5-Hour City Hall Hearing Ends In Optimism For Millennium Tower Despite Shadow Law
The Boston City Council is poised to approve and send a measure to relax shadow laws for a proposed 775-foot Millennium Partners skyscraper to the state, concerning some on what this would mean for the future of Boston’s skyline.
“We’re shutting the door on a lot of private development,” Boston Planning & Development Agency director Brian Golden said during a council meeting that lasted more than five hours Monday.
A home rule petition circulated in support of the project requests the development be allowed to cast a new shadow currently barred by existing state law. The net new shadow is estimated to be an average of five minutes on the Public Garden and 35 minutes on the Common.
In exchange for allowing the tower, future developments would be banned from reaching heights that would cast shadows on those parks, as well as Copley Square in Back Bay, because the Millennium proposal would have maxed out a shadow bank created by the 1990 shadow law.
Backers of the proposal, like Mayor Martin Walsh and the BPDA, are enticed by the $153M payout the city would get from the developer in the sale of the city-owned parking garage at the Winthrop Square site to use on budget issues like public housing and parks.
“This is a generational opportunity for America’s first park,” Department of Parks and Recreation commissioner Chris Cook said.
Others are neither convinced by the financial incentives nor of the need to rush through the process. The Federal Aviation Administration and Massport have both expressed concern with the building’s height and its impact on operations at Logan Airport, which Golden conceded could bring the height of the tower down to 700 or 720 feet.
Fewer floors mean fewer dollars made from the condo sales tied to the total sum the developer has offered the city. Numerous council members objected to what they called a false sense of urgency being stoked by the mayor and developer.
“To open a 20-year-old law to allow one project through and then close the door again is to me — pun intended — a shady deal,” said Tito Jackson, a councilor representing Roxbury and who is running against Walsh for mayor.
Jackson believed the Winthrop Square garage should never have been transferred to the BPDA in the first place, as he claims the bidding process had pitted neighborhoods against one another. The city was being asked to sell its soul to the highest bidder, he said. City Council president Michelle Wu, who has previously voiced her opposition to the petition with former Gov. Michael Dukakis, said she wished the council would be more cautious in adjusting laws as opposed to jumping at the money.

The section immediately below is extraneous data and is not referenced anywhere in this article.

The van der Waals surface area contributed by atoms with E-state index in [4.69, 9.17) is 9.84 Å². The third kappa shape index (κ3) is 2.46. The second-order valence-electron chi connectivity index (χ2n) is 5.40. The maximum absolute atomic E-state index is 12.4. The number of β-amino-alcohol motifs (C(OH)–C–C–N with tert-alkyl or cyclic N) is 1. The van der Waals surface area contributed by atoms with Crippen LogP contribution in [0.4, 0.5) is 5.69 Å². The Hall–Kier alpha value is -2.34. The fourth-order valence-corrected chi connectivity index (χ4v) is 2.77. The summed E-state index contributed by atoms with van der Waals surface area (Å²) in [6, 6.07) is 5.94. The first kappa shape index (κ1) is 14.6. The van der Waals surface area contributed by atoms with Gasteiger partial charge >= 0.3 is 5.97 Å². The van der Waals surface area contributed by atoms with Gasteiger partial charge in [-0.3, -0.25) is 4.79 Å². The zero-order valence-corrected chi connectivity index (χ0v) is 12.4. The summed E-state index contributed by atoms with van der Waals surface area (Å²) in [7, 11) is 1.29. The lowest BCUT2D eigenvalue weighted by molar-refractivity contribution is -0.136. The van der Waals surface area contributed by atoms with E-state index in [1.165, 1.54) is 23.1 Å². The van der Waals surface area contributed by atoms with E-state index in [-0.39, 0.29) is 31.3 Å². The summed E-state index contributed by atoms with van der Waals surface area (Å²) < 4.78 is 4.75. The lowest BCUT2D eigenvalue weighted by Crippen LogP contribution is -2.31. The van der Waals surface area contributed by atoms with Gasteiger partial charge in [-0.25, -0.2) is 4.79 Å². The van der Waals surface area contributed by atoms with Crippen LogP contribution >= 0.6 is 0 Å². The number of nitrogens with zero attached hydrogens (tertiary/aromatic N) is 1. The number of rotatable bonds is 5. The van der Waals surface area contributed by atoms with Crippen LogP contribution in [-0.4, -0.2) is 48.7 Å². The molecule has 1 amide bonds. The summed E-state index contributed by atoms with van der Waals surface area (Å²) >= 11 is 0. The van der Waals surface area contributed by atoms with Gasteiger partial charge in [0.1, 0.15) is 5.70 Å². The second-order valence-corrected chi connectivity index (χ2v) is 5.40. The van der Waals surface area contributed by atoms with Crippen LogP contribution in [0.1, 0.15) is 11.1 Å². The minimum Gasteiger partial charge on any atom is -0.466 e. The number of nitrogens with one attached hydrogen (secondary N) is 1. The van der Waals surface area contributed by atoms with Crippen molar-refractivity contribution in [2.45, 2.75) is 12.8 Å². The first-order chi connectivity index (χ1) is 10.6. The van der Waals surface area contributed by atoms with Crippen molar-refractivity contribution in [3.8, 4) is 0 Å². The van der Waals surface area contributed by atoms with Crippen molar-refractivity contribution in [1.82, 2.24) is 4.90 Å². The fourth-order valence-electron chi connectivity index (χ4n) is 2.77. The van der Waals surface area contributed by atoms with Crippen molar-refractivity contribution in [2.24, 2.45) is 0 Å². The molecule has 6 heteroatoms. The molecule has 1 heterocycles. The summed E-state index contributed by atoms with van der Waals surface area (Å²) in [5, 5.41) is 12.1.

“I don’t believe there is an urgency right now to justify ramming it through, just because we started down this track,” she said.
Others question the impact and economic soundness of closing the door on future development.
“Limiting the future height of other parcels inevitably means a diminution of their value and of future potential tax revenues,” development lawyer and former Boston City Council president Larry DiCara said.
Boston has historically had issues with height. It was the first large American city to ban towers after skyscrapers were first introduced in the 1880s (and only relaxed the restriction the year before the Great Depression). A 1970s building boom under Mayor Kevin White ushered in an era of towers like the 790-foot 200 Clarendon St. (formerly the John Hancock Tower), the 591-foot 100 Federal St. tower (the Pregnant Building) and a 509-foot skyscraper at 60 State St., but they were met with criticism from downtown and Back Bay residents.
White’s successor, Ray Flynn, declared “the era of the 800-foot tower is over” in 1987 and unofficially reduced the maximum height of office towers in Boston from 600 to 400 feet, which was the preferred height figure floated Monday by most of the speakers wearing “Keep Our Parks Sunny!” pins.
The city, however, appears to remain enticed by the scale and sum dangled by Millennium Partners. Of the over 200 people who registered to speak, most wore “Let Boston Rise” pins and spoke in favor of the proposal.
Despite objection by some councilors, most of their colleagues seemed on board with the plan, which could get an official vote as early as Wednesday before being sent to state lawmakers for approval. Council member and supporter Tim McCarthy asked Cook how long it would take him to raise the $28M sum allotted for Franklin Park in the tower deal using traditional means.
“I don’t think we ever could raise that much money for it,” Cook said.